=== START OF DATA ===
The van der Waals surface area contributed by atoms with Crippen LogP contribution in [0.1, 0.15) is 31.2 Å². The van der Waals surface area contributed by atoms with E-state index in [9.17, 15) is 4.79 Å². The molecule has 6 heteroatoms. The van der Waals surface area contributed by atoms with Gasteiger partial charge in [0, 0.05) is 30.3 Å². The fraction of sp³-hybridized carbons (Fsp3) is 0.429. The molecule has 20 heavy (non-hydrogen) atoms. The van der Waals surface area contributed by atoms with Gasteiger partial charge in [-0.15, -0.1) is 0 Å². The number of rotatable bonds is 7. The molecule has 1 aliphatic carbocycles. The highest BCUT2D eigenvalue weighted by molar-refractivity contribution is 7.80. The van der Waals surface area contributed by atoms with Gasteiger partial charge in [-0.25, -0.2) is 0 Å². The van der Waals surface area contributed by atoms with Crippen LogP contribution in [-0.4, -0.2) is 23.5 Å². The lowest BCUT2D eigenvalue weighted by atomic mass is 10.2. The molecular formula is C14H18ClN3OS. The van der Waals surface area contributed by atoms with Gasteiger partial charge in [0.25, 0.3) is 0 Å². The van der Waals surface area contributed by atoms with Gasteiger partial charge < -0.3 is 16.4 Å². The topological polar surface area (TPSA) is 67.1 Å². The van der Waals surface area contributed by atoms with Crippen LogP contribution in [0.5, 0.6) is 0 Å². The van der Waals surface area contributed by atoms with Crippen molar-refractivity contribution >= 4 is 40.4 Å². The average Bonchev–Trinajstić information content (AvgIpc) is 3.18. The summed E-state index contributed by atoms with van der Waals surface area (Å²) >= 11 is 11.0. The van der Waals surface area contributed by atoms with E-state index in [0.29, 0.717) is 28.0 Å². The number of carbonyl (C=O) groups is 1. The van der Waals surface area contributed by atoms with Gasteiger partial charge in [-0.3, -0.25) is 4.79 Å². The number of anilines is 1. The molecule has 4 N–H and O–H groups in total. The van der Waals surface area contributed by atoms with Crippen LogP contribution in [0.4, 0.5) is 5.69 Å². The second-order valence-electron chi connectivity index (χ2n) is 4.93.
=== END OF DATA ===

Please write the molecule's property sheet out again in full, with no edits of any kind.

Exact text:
The van der Waals surface area contributed by atoms with Crippen LogP contribution in [0.1, 0.15) is 31.2 Å². The van der Waals surface area contributed by atoms with E-state index in [9.17, 15) is 4.79 Å². The molecule has 6 heteroatoms. The van der Waals surface area contributed by atoms with Gasteiger partial charge in [0, 0.05) is 30.3 Å². The fraction of sp³-hybridized carbons (Fsp3) is 0.429. The molecule has 20 heavy (non-hydrogen) atoms. The van der Waals surface area contributed by atoms with Gasteiger partial charge in [-0.15, -0.1) is 0 Å². The number of rotatable bonds is 7. The molecule has 1 aliphatic carbocycles. The highest BCUT2D eigenvalue weighted by molar-refractivity contribution is 7.80. The van der Waals surface area contributed by atoms with Gasteiger partial charge in [-0.25, -0.2) is 0 Å². The van der Waals surface area contributed by atoms with Crippen LogP contribution in [-0.4, -0.2) is 23.5 Å². The lowest BCUT2D eigenvalue weighted by atomic mass is 10.2. The molecular formula is C14H18ClN3OS. The van der Waals surface area contributed by atoms with Gasteiger partial charge in [0.25, 0.3) is 0 Å². The van der Waals surface area contributed by atoms with Gasteiger partial charge < -0.3 is 16.4 Å². The topological polar surface area (TPSA) is 67.1 Å². The van der Waals surface area contributed by atoms with Crippen LogP contribution in [0.5, 0.6) is 0 Å². The van der Waals surface area contributed by atoms with Crippen molar-refractivity contribution >= 4 is 40.4 Å². The average Bonchev–Trinajstić information content (AvgIpc) is 3.18. The summed E-state index contributed by atoms with van der Waals surface area (Å²) >= 11 is 11.0. The van der Waals surface area contributed by atoms with E-state index in [0.29, 0.717) is 28.0 Å². The number of carbonyl (C=O) groups is 1. The van der Waals surface area contributed by atoms with Gasteiger partial charge in [-0.3, -0.25) is 4.79 Å². The number of anilines is 1. The molecule has 4 N–H and O–H groups in total. The van der Waals surface area contributed by atoms with Crippen LogP contribution in [0.4, 0.5) is 5.69 Å². The second-order valence-electron chi connectivity index (χ2n) is 4.93.